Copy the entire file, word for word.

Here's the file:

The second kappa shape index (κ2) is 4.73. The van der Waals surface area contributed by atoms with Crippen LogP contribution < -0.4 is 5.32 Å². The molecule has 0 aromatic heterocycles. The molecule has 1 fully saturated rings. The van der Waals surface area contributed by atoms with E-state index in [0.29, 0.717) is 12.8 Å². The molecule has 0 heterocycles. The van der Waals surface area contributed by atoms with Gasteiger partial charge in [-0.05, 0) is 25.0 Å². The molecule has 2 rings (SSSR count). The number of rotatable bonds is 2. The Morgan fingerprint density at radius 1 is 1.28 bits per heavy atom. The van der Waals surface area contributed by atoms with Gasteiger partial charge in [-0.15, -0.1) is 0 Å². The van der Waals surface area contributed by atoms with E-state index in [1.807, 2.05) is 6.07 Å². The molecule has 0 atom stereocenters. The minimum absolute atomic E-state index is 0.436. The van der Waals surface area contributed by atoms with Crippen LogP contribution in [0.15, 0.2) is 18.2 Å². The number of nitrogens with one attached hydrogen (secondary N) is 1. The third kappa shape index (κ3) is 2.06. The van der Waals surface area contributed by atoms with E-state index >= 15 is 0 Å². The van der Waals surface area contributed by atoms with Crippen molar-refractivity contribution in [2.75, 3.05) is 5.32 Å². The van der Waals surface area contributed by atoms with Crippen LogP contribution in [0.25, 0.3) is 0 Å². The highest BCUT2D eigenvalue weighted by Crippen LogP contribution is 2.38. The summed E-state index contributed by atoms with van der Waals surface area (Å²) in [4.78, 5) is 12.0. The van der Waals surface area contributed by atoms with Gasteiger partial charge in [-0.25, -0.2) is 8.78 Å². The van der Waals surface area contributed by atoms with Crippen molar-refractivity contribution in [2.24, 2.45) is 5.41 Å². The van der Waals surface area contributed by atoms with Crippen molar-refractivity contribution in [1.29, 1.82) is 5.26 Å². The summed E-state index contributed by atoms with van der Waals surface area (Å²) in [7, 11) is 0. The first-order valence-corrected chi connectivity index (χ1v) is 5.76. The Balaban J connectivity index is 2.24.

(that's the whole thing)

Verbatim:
The second kappa shape index (κ2) is 4.73. The van der Waals surface area contributed by atoms with Crippen LogP contribution < -0.4 is 5.32 Å². The molecule has 0 aromatic heterocycles. The molecule has 1 fully saturated rings. The van der Waals surface area contributed by atoms with E-state index in [0.29, 0.717) is 12.8 Å². The molecule has 0 heterocycles. The van der Waals surface area contributed by atoms with Gasteiger partial charge in [-0.05, 0) is 25.0 Å². The molecule has 2 rings (SSSR count). The number of rotatable bonds is 2. The Morgan fingerprint density at radius 1 is 1.28 bits per heavy atom. The van der Waals surface area contributed by atoms with Gasteiger partial charge in [-0.15, -0.1) is 0 Å². The van der Waals surface area contributed by atoms with E-state index in [1.807, 2.05) is 6.07 Å². The molecule has 0 atom stereocenters. The minimum absolute atomic E-state index is 0.436. The van der Waals surface area contributed by atoms with Crippen LogP contribution in [0.15, 0.2) is 18.2 Å². The number of nitrogens with one attached hydrogen (secondary N) is 1. The third kappa shape index (κ3) is 2.06. The van der Waals surface area contributed by atoms with E-state index >= 15 is 0 Å². The van der Waals surface area contributed by atoms with Crippen molar-refractivity contribution in [2.75, 3.05) is 5.32 Å². The van der Waals surface area contributed by atoms with Crippen LogP contribution in [0.25, 0.3) is 0 Å². The highest BCUT2D eigenvalue weighted by Crippen LogP contribution is 2.38. The summed E-state index contributed by atoms with van der Waals surface area (Å²) in [4.78, 5) is 12.0. The van der Waals surface area contributed by atoms with Gasteiger partial charge in [-0.25, -0.2) is 8.78 Å². The van der Waals surface area contributed by atoms with Crippen molar-refractivity contribution in [2.24, 2.45) is 5.41 Å². The van der Waals surface area contributed by atoms with Crippen molar-refractivity contribution in [1.29, 1.82) is 5.26 Å². The summed E-state index contributed by atoms with van der Waals surface area (Å²) in [7, 11) is 0. The first-order valence-corrected chi connectivity index (χ1v) is 5.76. The Balaban J connectivity index is 2.24.